We tested stone-ground flours from small mills to learn how to shop for and bake with them.
Stone milling is having a resurgence across the country. We tested stone-ground flours from small mills to learn how to shop for and bake with them.
This braise of custardy tofu cloaked in a garlicky, spicy meat sauce is a signature Sichuan dish.
Our version of this iconic Sichuan comfort food is bold in flavor, with a balanced spiciness. We started with cubed soft tofu, poaching it gently in chicken broth to help the cubes stay intact in the braise. For the sauce base, we used plenty of ginger and garlic along with four Sichuan pantry powerhouses: Asian broad bean chili paste (doubanjiang), fermented black beans (douchi), Sichuan chili powder, and Sichuan peppercorns. A small amount of ground beef acted as a seasoning, not as a primary component of the dish. In place of the chili oil often called for, we used a generous amount of vegetable oil, extra Sichuan chili powder, and toasted sesame oil. We finished the dish with just the right amount of cornstarch to create a velvety thickness.
In this dish, peas and salmon go together like, well, two peas in a pod.
Mixing Dijon mustard and lemon zest into softened butter made a piquant compound butter. When dolloped over seared salmon, the butter softened and melted, coating the fish and dripping into the rice to add extra richness.
Why Professional Bakers Use Reverse Creaming
Ever wonder why different cake recipes call for different approaches to mixing the batter? We wanted to investigate how two of the most common mixing methods impact a cake’s rise and texture.
Beans and roasted vegetables make this grain bowl hearty enough for dinner.
We started with a hearty base of nutty bulgur and topped it with silky roasted vegetables and peppery arugula. Then we tied it all together with a spicy chile-flecked yogurt sauce.
This pork and potatoes dinner comes together in less than an hour.
Roasting unpeeled garlic cloves with potatoes and broccoli rendered them sweet and creamy. The roasted garlic added depth and body to a creamy mustard pan sauce.
Have 10 minutes? You can make the best brussels sprouts that you’ve ever tasted.
To create stovetop brussels sprouts that were deeply browned on the cut sides while still bright green on the uncut sides and crisp-tender within, we started the sprouts in a cold skillet with plenty of oil and cooked them covered. This gently heated the sprouts and created a steamy environment that cooked them through without adding any extra moisture. We then removed the lid and continued to cook the sprouts cut sides down so they had time to develop a substantial, caramelized crust. Using enough oil to completely coat the skillet ensured that all the sprouts made full contact with the fat to brown evenly from edge to edge.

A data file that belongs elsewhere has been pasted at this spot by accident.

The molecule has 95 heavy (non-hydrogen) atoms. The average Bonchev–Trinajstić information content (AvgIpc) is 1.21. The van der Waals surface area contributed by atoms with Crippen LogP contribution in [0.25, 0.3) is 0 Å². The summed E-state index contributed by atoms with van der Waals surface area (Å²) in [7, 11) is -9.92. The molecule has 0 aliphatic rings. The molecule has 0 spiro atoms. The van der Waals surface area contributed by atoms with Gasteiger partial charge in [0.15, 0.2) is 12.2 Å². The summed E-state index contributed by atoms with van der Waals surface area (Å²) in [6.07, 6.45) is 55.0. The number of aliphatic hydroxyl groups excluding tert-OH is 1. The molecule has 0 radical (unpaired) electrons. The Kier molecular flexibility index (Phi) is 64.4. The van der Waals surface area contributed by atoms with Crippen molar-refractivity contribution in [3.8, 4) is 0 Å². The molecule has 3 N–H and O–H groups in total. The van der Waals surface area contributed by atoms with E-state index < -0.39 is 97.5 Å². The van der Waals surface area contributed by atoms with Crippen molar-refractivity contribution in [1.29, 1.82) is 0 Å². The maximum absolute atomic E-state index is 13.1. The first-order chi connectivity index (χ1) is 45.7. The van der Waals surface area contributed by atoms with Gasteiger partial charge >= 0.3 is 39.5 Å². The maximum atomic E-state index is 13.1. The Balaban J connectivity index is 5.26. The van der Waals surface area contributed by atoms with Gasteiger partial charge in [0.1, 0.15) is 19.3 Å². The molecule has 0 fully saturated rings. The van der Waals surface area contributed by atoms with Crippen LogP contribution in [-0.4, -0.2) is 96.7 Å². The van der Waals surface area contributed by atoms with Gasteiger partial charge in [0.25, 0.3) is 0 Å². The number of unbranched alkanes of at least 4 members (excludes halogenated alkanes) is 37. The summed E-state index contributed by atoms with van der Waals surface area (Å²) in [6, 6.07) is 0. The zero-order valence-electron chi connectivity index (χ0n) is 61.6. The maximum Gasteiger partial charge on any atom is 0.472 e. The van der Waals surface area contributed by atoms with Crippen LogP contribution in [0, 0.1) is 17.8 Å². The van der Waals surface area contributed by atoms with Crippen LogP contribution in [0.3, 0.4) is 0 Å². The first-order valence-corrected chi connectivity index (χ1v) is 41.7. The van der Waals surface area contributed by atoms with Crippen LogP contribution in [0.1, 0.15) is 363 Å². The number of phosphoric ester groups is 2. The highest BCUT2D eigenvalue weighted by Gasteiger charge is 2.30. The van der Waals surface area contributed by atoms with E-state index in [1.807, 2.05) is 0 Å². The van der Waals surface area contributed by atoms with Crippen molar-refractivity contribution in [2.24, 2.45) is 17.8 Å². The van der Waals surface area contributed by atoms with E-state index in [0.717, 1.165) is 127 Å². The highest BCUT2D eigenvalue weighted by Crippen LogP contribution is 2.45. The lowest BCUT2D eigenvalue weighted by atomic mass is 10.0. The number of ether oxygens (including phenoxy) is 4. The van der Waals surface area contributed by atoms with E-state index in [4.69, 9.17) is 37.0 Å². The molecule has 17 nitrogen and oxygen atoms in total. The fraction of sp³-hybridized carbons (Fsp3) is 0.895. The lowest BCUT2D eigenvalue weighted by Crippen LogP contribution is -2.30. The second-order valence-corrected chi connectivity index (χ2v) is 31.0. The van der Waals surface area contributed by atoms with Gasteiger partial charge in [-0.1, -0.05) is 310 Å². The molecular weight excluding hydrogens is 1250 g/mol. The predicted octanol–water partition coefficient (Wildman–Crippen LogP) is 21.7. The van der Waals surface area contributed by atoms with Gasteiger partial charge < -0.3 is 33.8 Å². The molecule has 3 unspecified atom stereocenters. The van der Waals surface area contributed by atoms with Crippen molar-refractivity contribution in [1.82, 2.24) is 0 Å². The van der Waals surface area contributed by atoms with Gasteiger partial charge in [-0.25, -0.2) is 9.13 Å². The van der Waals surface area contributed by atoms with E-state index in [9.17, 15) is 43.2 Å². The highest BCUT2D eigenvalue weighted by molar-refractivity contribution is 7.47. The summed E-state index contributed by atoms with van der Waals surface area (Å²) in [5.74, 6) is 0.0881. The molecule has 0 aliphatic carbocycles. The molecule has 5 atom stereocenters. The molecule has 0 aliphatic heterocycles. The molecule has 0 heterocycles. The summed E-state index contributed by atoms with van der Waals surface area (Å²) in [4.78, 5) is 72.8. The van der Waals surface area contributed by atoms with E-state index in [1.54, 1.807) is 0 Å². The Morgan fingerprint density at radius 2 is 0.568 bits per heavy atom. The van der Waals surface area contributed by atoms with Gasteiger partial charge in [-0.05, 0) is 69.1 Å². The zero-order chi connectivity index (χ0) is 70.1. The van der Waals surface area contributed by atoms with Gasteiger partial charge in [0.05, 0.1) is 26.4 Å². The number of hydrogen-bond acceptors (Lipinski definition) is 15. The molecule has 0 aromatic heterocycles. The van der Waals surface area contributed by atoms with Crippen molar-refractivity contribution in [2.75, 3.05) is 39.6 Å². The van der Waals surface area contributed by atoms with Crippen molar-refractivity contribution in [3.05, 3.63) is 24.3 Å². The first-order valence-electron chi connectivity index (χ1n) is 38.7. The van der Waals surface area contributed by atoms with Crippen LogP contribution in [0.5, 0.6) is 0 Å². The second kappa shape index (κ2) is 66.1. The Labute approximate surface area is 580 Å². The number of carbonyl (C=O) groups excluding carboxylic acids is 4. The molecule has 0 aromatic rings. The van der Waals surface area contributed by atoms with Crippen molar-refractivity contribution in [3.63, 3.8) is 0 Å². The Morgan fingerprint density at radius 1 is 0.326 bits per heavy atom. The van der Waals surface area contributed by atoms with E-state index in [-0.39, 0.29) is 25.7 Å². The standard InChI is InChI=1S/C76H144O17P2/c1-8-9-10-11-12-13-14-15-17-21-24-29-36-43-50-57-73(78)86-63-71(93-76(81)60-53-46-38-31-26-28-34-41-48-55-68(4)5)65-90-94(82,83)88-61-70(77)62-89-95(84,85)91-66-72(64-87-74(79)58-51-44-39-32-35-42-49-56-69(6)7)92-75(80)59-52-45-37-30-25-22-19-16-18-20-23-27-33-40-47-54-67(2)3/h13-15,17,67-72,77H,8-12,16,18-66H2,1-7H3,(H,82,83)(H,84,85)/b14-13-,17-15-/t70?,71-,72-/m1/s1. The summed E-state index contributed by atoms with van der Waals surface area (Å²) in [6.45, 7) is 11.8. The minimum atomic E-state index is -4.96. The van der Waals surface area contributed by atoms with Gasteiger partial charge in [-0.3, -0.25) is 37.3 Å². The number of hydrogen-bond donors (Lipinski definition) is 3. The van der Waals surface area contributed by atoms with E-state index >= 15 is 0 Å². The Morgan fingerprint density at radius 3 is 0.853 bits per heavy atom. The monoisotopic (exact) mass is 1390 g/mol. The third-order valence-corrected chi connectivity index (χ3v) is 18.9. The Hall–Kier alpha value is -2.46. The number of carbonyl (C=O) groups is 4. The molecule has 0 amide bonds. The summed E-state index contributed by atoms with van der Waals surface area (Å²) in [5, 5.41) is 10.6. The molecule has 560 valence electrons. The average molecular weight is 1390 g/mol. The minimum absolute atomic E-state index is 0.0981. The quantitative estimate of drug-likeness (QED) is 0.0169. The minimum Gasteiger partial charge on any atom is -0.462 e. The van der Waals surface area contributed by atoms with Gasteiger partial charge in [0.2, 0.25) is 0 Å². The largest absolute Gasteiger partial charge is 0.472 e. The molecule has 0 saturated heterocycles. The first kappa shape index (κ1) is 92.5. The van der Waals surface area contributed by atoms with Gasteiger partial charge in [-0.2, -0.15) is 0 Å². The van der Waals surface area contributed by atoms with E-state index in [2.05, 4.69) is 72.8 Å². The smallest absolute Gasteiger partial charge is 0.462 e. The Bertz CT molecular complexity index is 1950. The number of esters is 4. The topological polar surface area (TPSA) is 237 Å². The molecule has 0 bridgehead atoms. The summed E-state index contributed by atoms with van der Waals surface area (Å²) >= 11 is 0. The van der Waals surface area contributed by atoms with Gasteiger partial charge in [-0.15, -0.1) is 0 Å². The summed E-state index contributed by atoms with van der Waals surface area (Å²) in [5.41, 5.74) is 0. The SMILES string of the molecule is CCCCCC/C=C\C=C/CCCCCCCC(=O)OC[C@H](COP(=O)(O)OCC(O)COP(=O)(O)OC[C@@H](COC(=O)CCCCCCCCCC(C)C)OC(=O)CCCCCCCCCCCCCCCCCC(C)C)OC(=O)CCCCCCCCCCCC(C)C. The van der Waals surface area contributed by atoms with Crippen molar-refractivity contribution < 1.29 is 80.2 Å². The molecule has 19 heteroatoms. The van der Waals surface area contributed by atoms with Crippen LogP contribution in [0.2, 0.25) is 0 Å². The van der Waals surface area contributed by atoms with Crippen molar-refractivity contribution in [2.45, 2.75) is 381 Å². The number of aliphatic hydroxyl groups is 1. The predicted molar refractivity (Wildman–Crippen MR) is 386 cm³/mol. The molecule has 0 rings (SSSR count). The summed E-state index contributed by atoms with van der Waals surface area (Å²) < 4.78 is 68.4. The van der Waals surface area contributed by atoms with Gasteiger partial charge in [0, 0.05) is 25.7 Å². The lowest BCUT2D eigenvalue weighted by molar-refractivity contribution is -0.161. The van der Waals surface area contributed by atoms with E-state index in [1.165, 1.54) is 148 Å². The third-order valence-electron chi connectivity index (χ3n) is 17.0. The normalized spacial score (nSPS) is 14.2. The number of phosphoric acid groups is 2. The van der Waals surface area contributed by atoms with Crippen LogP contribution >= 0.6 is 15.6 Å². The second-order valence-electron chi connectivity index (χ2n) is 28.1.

Northern Italians put an unexpected spin on risotto for a satisfying one-pot meal.
Making this deeply flavored, hearty winter specialty is typically a lengthy process of combining a minestrone-like soup with risotto. We eliminated the need to make two separate dishes and simplified its preparation to make one hearty risotto. Sautéed pancetta and mirepoix made a strong flavor base to which we added tomato paste and garlic for more savory depth. In place of the hard-to-find traditional Italian salam d'la duja, we used mild Italian-style salami, sautéing it with the Arborio rice before adding red wine and broth. Using our streamlined risotto method, we incorporated most of the liquid in one addition, making the cooking mostly hands-off. Near the end of cooking, we added chopped cabbage and creamy canned pinto beans. We finished the dish with butter for even more richness and red wine vinegar to brighten the meaty flavors.
Split red lentils give this dal a mild, slightly nutty taste.
Dals are heavily spiced lentil stews common throughout India. Split red lentils give this dal a mild, slightly nutty taste, and as the stew slowly simmers, they break down to a smooth consistency. We wanted our red lentil dal to be simple yet still embody the complex flavors of Indian cuisine, so we started with the spices. We created a balanced blend of warm spices with just a subtle layer of heat. Blooming the spices in oil until they were fragrant boosted and deepened their flavors. Onion, garlic, and ginger rounded out the aromatics. Authentic dal should have a porridge-like consistency, bordering on a puree (without the need for a blender). Getting this consistency required cooking the lentils with just the right amount of water: We finally settled on 4 cups water to 1¼ cups lentils for a dal that was smooth but not thin. Before serving, we added cilantro for color and freshness and diced raw tomato for sweetness and acidity. A bit of coconut oil stirred in before serving added a rich finish.